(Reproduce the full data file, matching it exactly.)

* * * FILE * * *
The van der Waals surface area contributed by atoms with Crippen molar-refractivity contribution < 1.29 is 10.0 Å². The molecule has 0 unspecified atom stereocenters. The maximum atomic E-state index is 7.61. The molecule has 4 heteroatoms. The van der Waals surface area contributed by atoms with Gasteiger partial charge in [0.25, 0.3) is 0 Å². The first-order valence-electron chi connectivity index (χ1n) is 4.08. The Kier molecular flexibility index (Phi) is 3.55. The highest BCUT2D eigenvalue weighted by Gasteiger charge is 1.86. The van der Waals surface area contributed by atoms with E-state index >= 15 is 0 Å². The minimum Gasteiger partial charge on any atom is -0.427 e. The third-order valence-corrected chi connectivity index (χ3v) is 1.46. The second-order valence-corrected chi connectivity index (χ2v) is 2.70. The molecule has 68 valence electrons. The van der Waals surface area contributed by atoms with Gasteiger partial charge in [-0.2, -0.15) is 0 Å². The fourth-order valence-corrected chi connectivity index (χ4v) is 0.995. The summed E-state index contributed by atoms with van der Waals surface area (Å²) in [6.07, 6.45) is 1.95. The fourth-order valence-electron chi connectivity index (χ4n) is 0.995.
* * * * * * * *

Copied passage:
The van der Waals surface area contributed by atoms with Crippen molar-refractivity contribution < 1.29 is 10.0 Å². The molecule has 0 unspecified atom stereocenters. The maximum atomic E-state index is 7.61. The molecule has 4 heteroatoms. The van der Waals surface area contributed by atoms with Gasteiger partial charge in [0.25, 0.3) is 0 Å². The first-order valence-electron chi connectivity index (χ1n) is 4.08. The Kier molecular flexibility index (Phi) is 3.55. The highest BCUT2D eigenvalue weighted by Gasteiger charge is 1.86. The van der Waals surface area contributed by atoms with E-state index >= 15 is 0 Å². The minimum Gasteiger partial charge on any atom is -0.427 e. The third-order valence-corrected chi connectivity index (χ3v) is 1.46. The second-order valence-corrected chi connectivity index (χ2v) is 2.70. The molecule has 68 valence electrons. The van der Waals surface area contributed by atoms with Gasteiger partial charge in [-0.2, -0.15) is 0 Å². The fourth-order valence-corrected chi connectivity index (χ4v) is 0.995. The summed E-state index contributed by atoms with van der Waals surface area (Å²) in [6.07, 6.45) is 1.95. The fourth-order valence-electron chi connectivity index (χ4n) is 0.995.